• Tuesday, May 28, 2024
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National grid collapse: Time to act with grace

National grid collapse: Time to act with grace

There are growing concerns about the nation’s power sector due to the increasing number of national grid collapses. The collapse of the national grid several times in recent months brings to prominence the country’s energy sector crisis. And raises fundamental questions about the nation’s capacity to overcome the challenges facing the power sector.

It’s unbelievable that the national grid has collapsed nine times in less than one year under the current administration of President Tinubu. This happens despite Mr President’s affirmation in his New Year message that: “No meaningful economic transformation can happen without a steady electricity supply in 2024.” Despite this declaration, we read about stories of repeated national grid failures. The consequences are prolonged power outages, while most businesses and households are facing exacerbating challenges daily.

Read also: Total blackout as national grid collapses for the 5th time in four months

The latest national grid collapse which occurred some time ago plunged several parts of the country into darkness with negative impact on socio-economic activities nationwide. In annoyance, some public intellectuals expressed shock and displayed anger. In fact, some of these public intellectuals are of the view that the nation’s power sector is a disgrace. It’s a sector of the economy that has brought shame to the government and people of this country many times indicating that power failure is a fact of life in Nigeria. Most businesses and households now operate their own generators with attendant implications for costs and disruption of production. This is the dire situation in a country of over 200 million people with abundant gas and oil reserves. It’s just a pity!

It’s time to take necessary action. But those in authority particularly the Ministry of Power and all stakeholders must be willing to act with grace. Acting with grace is largely about focusing on what should happen next, rather than wasting precious time and resources on what happened in the past. If those in authority concentrate their time and energy on what happened in the past, the pledge by the Minister of Power to raise power output to 20,000MW by 2026 will be impossible. Generating, transmitting and distributing 20,000MW of electricity from barely 4000 MW is not a child’s play. It requires commitment and seriousness.

Q: “If those in authority concentrate their time and energy on what happened in the past, the pledge by the Minister of Power to raise power output to 20,000MW by 2026 will be impossible.”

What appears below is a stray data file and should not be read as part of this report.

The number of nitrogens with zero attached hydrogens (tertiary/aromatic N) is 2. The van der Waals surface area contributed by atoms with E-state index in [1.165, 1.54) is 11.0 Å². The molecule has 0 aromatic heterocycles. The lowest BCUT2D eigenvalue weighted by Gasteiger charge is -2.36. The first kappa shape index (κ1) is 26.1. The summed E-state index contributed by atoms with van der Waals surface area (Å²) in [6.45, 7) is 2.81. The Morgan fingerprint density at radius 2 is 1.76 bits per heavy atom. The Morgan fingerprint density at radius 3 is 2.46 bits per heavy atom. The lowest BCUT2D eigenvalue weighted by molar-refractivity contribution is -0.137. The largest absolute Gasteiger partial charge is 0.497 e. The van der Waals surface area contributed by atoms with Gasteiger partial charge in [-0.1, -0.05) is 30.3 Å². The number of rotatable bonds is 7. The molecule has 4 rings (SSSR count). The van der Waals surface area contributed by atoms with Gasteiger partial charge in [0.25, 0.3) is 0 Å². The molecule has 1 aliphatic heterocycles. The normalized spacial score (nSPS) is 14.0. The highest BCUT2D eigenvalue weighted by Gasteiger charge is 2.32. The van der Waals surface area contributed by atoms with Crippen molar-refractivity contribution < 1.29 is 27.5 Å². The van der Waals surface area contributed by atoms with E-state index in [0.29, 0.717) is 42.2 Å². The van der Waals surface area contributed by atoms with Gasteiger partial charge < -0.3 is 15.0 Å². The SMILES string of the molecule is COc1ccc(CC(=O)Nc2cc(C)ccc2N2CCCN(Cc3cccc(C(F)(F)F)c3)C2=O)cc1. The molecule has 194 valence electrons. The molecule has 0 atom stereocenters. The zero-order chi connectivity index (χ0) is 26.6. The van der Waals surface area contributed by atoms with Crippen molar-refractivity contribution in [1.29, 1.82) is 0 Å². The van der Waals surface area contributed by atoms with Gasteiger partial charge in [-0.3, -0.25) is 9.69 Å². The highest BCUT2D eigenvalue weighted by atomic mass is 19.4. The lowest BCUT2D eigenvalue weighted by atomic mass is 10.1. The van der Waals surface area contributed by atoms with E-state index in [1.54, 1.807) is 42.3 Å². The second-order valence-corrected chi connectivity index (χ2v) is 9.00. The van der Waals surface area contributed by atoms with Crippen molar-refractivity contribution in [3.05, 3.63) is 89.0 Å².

Taking necessary steps with grace is about taking ownership of the power sector and not permitting some “powerful” individuals to stall all processes and procedures to ensure that the power grid doesn’t collapse again. Acting with grace is about emotions and responses to numerous grid failures, it isn’t about being angry with consumers who pay for darkness. It’s all about ensuring that consumers are supplied electricity in return for the tariff paid.

Business owners are going through challenging times. Small and Medium-sized Enterprises (SMEs) are devastated because of incessant power grid failures. Cost of production has increased in recent times, especially with the rise in electricity tariff. Regrettably, many firms may be forced to lay off workers or close outright with the hike in electricity tariff. Recently the Organized Private Sector (OPS) was quoted as saying that:

“Clearly, with the new tariff of N225/kWh, Nigeria now ranks third after Germany and the United Kingdom on the list of countries with high electricity cost. What is most worrisome with the Nigerian case is the fact that the electricity to be supplied is not adequate.”

“Also, the increase in electricity tariffs is coming on the heels of macroeconomic instability, infrastructure deficits, as well as other supply side constraints limiting the performance of the productive sector. Truth be told, over 65 percent of private businesses, especially manufacturing concerns and SMEs, may be forced to close down due to high electricity tariff.”

Read also: What does national grid collapse mean in Nigeria?

Experts are of the view that sudden hike in electricity tariff will increase inflation levels and raise the degree of poverty in the country. If the power sector has gulped more than N 2.0 trillion in intervention funds provided by the Central Bank of Nigeria (CBN) since 2015, according to reports, when will there be an improvement in the power supply?

Mr President and his team need to do things differently. Many Nigerians are eagerly waiting for Mr President’s power sector plan. A power sector plan within the context of industrial development strategy that will promote the development of first-class infrastructure in power generation, transmission and distribution networks.

Truth be told, the lack of adequate power supply in the 21st Century and willful disregard of critical infrastructure in an era of fourth industrial revolution shows we are not prepared for techno-economic development in Nigeria. So, whatever plan Mr President and his team will articulate must show that Nigeria possesses an unrivalled understanding of how to establish, operate and maintain a power sector efficiently. It’s only then the government can rally technical, financial and international expertise to revive and implement the inherited reforms and articulate a new road map. We must emphasise competence, transparency and accountability in the power sector. Thank you.

MA Johnson, Rear Admiral (Rtd)